However, it is clear that lack of sleep affects more than our attractiveness. It also affects our ability to make coherent decisions, operate machinery and complete everyday tasks.
Evidence for sleep’s aesthetic bonus (taken from a recent research project in Sweden) has been published in the Christmas issue on bmj.com. The study, led by John Axelsson from the Karolinska Institutet in Stockholm, investigated the relationship between sleep and perceptions of attractiveness and health.
Twenty-three people between the ages of 18 to 31 took part in the study. They were photographed between 2pm and 3pm on two occasions, once after normal sleep (8 hours) and once after being deprived of sleep (31 hours of wakefulness after a night of reduced sleep). No alcohol was allowed for two days before the experiment.
The photographs were taken in a well-lit room and the distance to the camera was fixed. During both photography sessions participants wore no make-up, had their hair loose (combed back if they had long hair) and were asked to have a relaxed, neutral facial expression for both photos.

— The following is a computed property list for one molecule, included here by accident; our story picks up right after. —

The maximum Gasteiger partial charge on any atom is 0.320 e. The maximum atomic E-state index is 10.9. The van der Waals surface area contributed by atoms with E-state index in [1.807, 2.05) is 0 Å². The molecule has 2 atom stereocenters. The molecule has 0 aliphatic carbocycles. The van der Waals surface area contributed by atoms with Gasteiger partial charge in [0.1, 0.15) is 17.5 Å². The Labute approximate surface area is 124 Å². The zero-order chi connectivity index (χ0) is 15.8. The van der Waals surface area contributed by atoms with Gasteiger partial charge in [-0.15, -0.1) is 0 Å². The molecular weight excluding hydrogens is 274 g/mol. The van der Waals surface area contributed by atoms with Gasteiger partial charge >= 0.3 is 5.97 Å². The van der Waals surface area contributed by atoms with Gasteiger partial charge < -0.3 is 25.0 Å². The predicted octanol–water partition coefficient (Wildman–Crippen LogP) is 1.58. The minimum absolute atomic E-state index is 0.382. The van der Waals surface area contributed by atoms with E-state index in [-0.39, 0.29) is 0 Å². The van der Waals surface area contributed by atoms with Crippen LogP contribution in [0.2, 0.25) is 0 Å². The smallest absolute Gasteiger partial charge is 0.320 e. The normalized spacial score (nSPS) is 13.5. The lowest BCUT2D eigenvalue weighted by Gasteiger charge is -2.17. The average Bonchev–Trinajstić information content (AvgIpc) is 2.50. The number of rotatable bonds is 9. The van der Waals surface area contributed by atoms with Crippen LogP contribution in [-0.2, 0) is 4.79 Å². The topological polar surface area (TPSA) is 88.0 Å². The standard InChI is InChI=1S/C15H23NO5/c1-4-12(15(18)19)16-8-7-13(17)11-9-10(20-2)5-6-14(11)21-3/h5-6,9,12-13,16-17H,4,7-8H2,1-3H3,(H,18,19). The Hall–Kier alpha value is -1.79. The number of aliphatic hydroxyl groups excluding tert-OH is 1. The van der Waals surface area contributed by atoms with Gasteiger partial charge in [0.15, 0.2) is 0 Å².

Sixty-five observers, who were blinded to the sleep status of the subjects, rated the photographs for attractiveness and whether the individuals looked healthy/unhealthy or tired/not tired.
The observers judged the faces of sleep-deprived participants as less healthy, less attractive and more tired.
Are we just stating the obvious about the importance of sleep? It is easy to tell by sight alone when someone is tired or not well, which this study is said to prove. The implications for our health are not as easy to see as under eye shadows and droopy eyelids and are far more worrying.
The authors believe their topic of research is becoming ever more important considering the rise in stress, disturbed sleep and the ongoing trend of ours to try and wring every last possible moment of usefulness from each day. Sleep disorders are also on the rise.
If you would like to read the paper associated with this story please visit http://www.bmj.com/cgi/doi/10.1136/bmj.c6614